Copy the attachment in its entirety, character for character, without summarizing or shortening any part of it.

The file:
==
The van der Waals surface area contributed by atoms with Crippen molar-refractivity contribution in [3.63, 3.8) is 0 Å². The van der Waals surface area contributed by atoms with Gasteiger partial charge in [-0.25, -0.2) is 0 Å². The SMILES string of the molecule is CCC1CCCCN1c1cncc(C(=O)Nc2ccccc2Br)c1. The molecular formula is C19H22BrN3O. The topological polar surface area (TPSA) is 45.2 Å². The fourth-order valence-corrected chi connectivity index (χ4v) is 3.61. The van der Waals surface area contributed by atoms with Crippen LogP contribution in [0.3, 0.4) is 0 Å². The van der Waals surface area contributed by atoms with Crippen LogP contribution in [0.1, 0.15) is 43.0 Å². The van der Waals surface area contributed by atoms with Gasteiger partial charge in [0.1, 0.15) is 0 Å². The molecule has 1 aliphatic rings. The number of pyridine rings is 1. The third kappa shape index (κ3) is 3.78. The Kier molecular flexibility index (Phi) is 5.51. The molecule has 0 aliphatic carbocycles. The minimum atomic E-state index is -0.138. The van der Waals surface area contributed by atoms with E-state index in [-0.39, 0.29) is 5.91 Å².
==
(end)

The van der Waals surface area contributed by atoms with Crippen molar-refractivity contribution in [3.63, 3.8) is 0 Å². The van der Waals surface area contributed by atoms with Gasteiger partial charge in [-0.25, -0.2) is 0 Å². The SMILES string of the molecule is CCC1CCCCN1c1cncc(C(=O)Nc2ccccc2Br)c1. The molecular formula is C19H22BrN3O. The topological polar surface area (TPSA) is 45.2 Å². The fourth-order valence-corrected chi connectivity index (χ4v) is 3.61. The van der Waals surface area contributed by atoms with Crippen LogP contribution in [0.3, 0.4) is 0 Å². The van der Waals surface area contributed by atoms with Crippen LogP contribution in [0.1, 0.15) is 43.0 Å². The van der Waals surface area contributed by atoms with Gasteiger partial charge in [0.1, 0.15) is 0 Å². The molecule has 1 aliphatic rings. The number of pyridine rings is 1. The third kappa shape index (κ3) is 3.78. The Kier molecular flexibility index (Phi) is 5.51. The molecule has 0 aliphatic carbocycles. The minimum atomic E-state index is -0.138. The van der Waals surface area contributed by atoms with E-state index in [-0.39, 0.29) is 5.91 Å².